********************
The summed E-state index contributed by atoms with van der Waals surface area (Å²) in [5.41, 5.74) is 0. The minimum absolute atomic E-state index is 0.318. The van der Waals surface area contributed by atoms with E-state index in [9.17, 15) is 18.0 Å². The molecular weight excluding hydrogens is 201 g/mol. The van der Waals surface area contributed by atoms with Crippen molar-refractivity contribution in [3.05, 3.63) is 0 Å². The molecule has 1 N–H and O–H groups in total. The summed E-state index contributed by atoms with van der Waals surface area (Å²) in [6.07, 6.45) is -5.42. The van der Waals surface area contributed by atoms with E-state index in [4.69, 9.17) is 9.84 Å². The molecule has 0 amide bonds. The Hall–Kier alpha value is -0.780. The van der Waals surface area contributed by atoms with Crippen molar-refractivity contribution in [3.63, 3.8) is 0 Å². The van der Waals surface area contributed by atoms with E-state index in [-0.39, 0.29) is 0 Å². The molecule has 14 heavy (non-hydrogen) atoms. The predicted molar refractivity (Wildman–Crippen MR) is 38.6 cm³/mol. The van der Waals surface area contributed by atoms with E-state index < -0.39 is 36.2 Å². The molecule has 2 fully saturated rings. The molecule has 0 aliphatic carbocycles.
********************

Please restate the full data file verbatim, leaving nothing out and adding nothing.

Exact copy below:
The summed E-state index contributed by atoms with van der Waals surface area (Å²) in [5.41, 5.74) is 0. The minimum absolute atomic E-state index is 0.318. The van der Waals surface area contributed by atoms with E-state index in [9.17, 15) is 18.0 Å². The molecular weight excluding hydrogens is 201 g/mol. The van der Waals surface area contributed by atoms with Crippen molar-refractivity contribution in [3.05, 3.63) is 0 Å². The molecule has 1 N–H and O–H groups in total. The summed E-state index contributed by atoms with van der Waals surface area (Å²) in [6.07, 6.45) is -5.42. The van der Waals surface area contributed by atoms with E-state index in [4.69, 9.17) is 9.84 Å². The molecule has 0 amide bonds. The Hall–Kier alpha value is -0.780. The van der Waals surface area contributed by atoms with Crippen molar-refractivity contribution in [3.63, 3.8) is 0 Å². The van der Waals surface area contributed by atoms with E-state index in [-0.39, 0.29) is 0 Å². The molecule has 14 heavy (non-hydrogen) atoms. The predicted molar refractivity (Wildman–Crippen MR) is 38.6 cm³/mol. The van der Waals surface area contributed by atoms with E-state index < -0.39 is 36.2 Å². The molecule has 2 fully saturated rings. The molecule has 0 aliphatic carbocycles.